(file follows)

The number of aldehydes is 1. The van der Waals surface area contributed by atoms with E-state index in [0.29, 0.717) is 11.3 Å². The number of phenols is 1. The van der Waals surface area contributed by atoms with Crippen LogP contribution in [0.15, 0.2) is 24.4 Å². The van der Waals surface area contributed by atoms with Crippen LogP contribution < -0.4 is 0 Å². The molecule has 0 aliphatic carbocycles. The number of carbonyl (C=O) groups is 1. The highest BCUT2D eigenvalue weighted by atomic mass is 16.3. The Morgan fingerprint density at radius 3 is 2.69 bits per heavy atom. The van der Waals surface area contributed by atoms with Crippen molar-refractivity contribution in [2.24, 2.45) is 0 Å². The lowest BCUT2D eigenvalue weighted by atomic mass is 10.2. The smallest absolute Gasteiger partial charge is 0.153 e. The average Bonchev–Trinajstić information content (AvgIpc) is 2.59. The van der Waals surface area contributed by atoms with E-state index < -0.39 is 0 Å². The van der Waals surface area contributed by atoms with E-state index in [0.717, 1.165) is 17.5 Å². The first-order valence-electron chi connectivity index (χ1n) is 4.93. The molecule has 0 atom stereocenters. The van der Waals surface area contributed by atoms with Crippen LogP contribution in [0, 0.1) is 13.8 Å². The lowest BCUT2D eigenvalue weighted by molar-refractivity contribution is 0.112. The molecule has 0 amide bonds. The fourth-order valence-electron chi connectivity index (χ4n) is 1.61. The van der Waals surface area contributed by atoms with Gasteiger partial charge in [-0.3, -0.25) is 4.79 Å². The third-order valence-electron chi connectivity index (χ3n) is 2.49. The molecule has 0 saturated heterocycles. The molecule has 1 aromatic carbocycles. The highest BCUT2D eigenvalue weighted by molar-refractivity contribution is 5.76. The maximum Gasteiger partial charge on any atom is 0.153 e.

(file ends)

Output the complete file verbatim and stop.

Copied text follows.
The number of aldehydes is 1. The van der Waals surface area contributed by atoms with E-state index in [0.29, 0.717) is 11.3 Å². The number of phenols is 1. The van der Waals surface area contributed by atoms with Crippen LogP contribution in [0.15, 0.2) is 24.4 Å². The van der Waals surface area contributed by atoms with Crippen LogP contribution < -0.4 is 0 Å². The molecule has 0 aliphatic carbocycles. The number of carbonyl (C=O) groups is 1. The highest BCUT2D eigenvalue weighted by atomic mass is 16.3. The Morgan fingerprint density at radius 3 is 2.69 bits per heavy atom. The van der Waals surface area contributed by atoms with Crippen molar-refractivity contribution in [2.24, 2.45) is 0 Å². The lowest BCUT2D eigenvalue weighted by atomic mass is 10.2. The smallest absolute Gasteiger partial charge is 0.153 e. The average Bonchev–Trinajstić information content (AvgIpc) is 2.59. The van der Waals surface area contributed by atoms with E-state index < -0.39 is 0 Å². The van der Waals surface area contributed by atoms with E-state index in [0.717, 1.165) is 17.5 Å². The first-order valence-electron chi connectivity index (χ1n) is 4.93. The molecule has 0 atom stereocenters. The van der Waals surface area contributed by atoms with Crippen LogP contribution in [0, 0.1) is 13.8 Å². The lowest BCUT2D eigenvalue weighted by molar-refractivity contribution is 0.112. The molecule has 0 amide bonds. The fourth-order valence-electron chi connectivity index (χ4n) is 1.61. The van der Waals surface area contributed by atoms with Gasteiger partial charge in [-0.3, -0.25) is 4.79 Å². The third-order valence-electron chi connectivity index (χ3n) is 2.49. The molecule has 0 saturated heterocycles. The molecule has 1 aromatic carbocycles. The highest BCUT2D eigenvalue weighted by molar-refractivity contribution is 5.76. The maximum Gasteiger partial charge on any atom is 0.153 e.